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Linn Energy: Navigating The Confusion Of Puts And Sustainability

Jul. 07, 2013 7:10 PM ETROAN, LNCOQ
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Linn Energy, LLC has come under fire in recent months for its treatment of derivative expenses as well as the sustainability of its distribution. Given the backdrop of vocal critics, and the uncertainty of the SEC inquiry, LINE's share price has dropped significantly. I am of the opinion that the treatment of Puts by LINE is appropriate and that the sustainability of the distribution may be incorrectly evaluated by both critics and supporters alike.

Swaps vs. Puts (Skip this section if clear with distinctions between the two)

There are multiple ways to hedge commodity price fluctuations but the most common would be a swap. Generally speaking, Linn could enter a swap at no upfront cost to hedge its production and effectively lock-in a future fixed sale price. As an example, suppose Producer X enters a swap with Consumer Y to sell natural gas at $4.50 (note the swap counterparty doesn't necessarily need to be the same as the commodity consumer, but that wouldn't change the outcome for Producer X). On the first swap payment date, Consumer Y buys natural gas from Producer X when the market price is $4.00. Consumer Y will pay $4.00 (market price) + $0.50 (swap payment to Producer X) = $4.50. On the second payment date, the market price has increased to $5.00 so Consumer Y buys at $5.00 but receives a $0.50 payment on the swap from Producer X. In both cases, the Producer X will receive $4.50, regardless of the market price. If Linn had solely this type of derivative to hedge production there would probably be no concern here; however they also use Puts.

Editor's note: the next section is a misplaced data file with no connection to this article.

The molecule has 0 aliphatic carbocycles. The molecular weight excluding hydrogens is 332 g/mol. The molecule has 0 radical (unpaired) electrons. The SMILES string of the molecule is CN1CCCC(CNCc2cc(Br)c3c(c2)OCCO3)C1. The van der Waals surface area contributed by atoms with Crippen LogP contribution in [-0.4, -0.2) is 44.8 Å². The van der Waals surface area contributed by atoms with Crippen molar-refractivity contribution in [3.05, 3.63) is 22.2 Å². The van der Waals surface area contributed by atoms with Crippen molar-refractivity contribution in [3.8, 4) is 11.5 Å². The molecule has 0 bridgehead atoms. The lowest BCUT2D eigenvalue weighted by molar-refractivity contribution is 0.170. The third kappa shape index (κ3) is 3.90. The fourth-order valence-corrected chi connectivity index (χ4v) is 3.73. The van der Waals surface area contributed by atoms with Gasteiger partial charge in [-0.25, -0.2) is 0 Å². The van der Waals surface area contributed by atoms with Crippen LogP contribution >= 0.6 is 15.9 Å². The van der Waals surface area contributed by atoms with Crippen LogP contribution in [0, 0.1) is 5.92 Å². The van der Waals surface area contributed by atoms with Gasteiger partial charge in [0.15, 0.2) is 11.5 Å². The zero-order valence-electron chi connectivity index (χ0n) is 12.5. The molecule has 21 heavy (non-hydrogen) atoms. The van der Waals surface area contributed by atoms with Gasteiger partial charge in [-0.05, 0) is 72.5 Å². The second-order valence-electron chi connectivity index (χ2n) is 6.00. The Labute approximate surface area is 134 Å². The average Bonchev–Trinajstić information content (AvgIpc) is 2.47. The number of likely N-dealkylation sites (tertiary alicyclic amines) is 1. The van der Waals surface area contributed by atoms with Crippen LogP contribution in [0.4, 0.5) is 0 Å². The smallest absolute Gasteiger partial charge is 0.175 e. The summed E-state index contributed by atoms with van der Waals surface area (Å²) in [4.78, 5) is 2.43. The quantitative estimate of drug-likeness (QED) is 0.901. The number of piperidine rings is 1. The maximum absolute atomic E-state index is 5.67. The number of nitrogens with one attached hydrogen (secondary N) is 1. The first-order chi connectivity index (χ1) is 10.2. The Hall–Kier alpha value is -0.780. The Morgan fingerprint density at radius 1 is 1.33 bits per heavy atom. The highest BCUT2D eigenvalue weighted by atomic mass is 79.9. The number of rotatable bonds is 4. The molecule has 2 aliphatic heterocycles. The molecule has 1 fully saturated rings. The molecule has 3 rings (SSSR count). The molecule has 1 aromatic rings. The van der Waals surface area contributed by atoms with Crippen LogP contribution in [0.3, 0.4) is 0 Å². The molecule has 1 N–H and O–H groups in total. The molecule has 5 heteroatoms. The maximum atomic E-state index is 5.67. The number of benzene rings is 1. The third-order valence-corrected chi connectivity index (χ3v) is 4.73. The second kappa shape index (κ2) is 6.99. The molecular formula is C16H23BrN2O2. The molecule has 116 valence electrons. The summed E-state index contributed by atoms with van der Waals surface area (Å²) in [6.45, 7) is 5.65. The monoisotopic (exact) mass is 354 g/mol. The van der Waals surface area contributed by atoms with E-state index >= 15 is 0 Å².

Ownership of a put contract grants the holder the option to sell the underlying asset (think natural gas or oil here) at a predetermined strike price. Unlike a swap, entering/purchasing a put requires an upfront cash payment known as a premium. Also unlike a swap, the put holder makes a single upfront payment and then can only receive cash payments from the seller of the put. In order to receive these payments from the seller, the put holder would "execute" the put and receive the difference between the market price and the strike price. As an example, Producer X purchases 100 puts with a strike price at $4.50, for a premium of $0.25 each from Consumer Y, to hedge production evenly over 4 quarters. In quarter 1, the market price of natural gas is at $4.00 and Producer X sells natural gas at $4.00 but also executes 25 puts at the strike price of $4.50, receiving the difference between the strike price and the market price ($4.50 - $4.00 = $0.50 per put). In quarter 2, the market price of natural gas is at $5.00 and Producer X sells at $5.00 but doesn't execute any puts since the market price is higher than the strike price. However, the 25 puts expire worthless and are still expensed during the period. In both these cases, the Producer X paid cash upfront but received cash benefits in the future and recognized 1/4 cost of the 100 puts in Q1 and 1/4 the cost of 100 puts in Q2.

Evaluating Treatment of Puts

But is it unique to capitalize the cost of a put, and recognize the cost overtime in the future rather than when the upfront payment is made? In order to better understand this, let's describe the same put example above a little differently. Producer X purchases an asset for $100 but doesn't recognize this cost initially. This asset will allow the producer to generate additional revenue and has a useful life of 4 quarters and no salvage value. In each quarter, Producer X recognizes D&A of $25 and eventually the asset has a carry value of $0. Does this sound similar to anything else? How about capital expenditures? Capital expenditure costs are recognized over time and contribute to a firm's ability to generate revenue (i.e. Ford needs equipment to manufacture cars).